“Everyone should have a deep understanding of science.” It seems like a lofty ideal. While it’s one thing for the general public to respect scientists for their work, it’s another to ask them to understand it on a deep level. As scientists and science writers share knowledge with others, we get a glimpse into their minds. Communicators like Neil deGrasse Tyson popularize astrophysics in such a way that the audience feels at ease with scientific jargon or conversations of the universe. In his new book Astrophysics for People in a Hurry, he promises this level of conversation for a non-scientific audience. Everyone develops a kind of understanding similar to theirs, and it’s more of a shared appreciation than a test of intelligence.
With his history of the universe, Tyson is off through space and time. In about 14 billion years, the expanding universe that began from the size of water droplet grew to today’s observable universe of 46 billion lightyears. Precision and detail are found sprinkled throughout Tyson’s story as he explains how the four fundamental forces of physics and phase changes of matter came about and interacted with one another. The reader feels comfortable with galaxies, planets, and dark energy with Tyson’s style of sharing how much time has passed and how much longer the reader will need to hold on. It feels as though the individual events unfold with respect to a greater purpose or narrative. Though the book is a set of essays, they’re presented like a conversation over tea with Tyson himself. Everything from Tyson’s background as a black astrophysicist to his religious (or lack thereof) convictions come about in this narrative.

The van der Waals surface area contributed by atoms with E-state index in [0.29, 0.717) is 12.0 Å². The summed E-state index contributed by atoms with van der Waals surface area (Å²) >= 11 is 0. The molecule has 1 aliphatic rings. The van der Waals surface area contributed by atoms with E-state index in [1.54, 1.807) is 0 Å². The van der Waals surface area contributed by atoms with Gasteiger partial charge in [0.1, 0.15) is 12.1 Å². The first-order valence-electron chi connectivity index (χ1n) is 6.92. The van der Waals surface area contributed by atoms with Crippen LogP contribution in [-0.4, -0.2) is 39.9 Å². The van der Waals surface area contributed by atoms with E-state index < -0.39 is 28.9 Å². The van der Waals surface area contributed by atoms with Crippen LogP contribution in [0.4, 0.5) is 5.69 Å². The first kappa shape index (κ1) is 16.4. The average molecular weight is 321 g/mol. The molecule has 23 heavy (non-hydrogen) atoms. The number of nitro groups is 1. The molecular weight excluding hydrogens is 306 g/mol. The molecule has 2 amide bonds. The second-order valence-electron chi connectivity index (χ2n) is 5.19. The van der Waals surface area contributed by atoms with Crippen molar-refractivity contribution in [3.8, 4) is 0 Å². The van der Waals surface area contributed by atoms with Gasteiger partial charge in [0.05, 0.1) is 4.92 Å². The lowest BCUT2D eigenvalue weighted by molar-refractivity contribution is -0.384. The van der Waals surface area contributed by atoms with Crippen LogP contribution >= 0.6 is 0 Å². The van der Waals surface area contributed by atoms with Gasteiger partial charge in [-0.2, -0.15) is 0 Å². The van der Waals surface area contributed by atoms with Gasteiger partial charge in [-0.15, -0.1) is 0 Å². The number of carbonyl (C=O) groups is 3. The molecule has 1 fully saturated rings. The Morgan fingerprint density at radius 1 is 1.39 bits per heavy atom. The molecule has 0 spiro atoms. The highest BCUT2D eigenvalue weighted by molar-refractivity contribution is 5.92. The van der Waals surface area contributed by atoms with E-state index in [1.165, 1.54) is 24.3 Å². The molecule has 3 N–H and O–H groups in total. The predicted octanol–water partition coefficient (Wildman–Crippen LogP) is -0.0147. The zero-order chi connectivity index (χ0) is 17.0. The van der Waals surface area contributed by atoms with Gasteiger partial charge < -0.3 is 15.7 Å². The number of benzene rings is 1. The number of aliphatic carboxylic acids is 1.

Popular science is popular in some ways through awe. Stories that capture the public’s imagination – especially Tyson’s astrophysics tales – provide a public engagement that has not only instilled empathy in individuals but shaped policy on a larger scale. In astrophysics, the images from major telescopes like the Hubble and James Webb wouldn’t have been possible without the popular opinion swaying in their favor. Online science projects like Zooniverse and Foldit rely on crowd-sourced efforts of individuals to, respectively, volunteer projects and find protein structures. Everyone – scientists and non-scientists alike – becomes part of the same unified project this way. Greater purposes, narratives, and everyone’s place in the universe make sense on a different level through these projects. Like gladiators in a coliseum – the stories of science are shown to the spectators. As scientists and writers share the stories, everyone is intrigued in wonder. It’s exciting and thrilling to look at scientific phenomena in different ways – each one challenging everyone’s assumptions and ideas. Tyson’s book – and the rest of science communication – educate the public through these dimensions, and, while scientists keep speeding ahead through the universe, the rest of society can stand comfortably behind them knowing they’ll still catch up.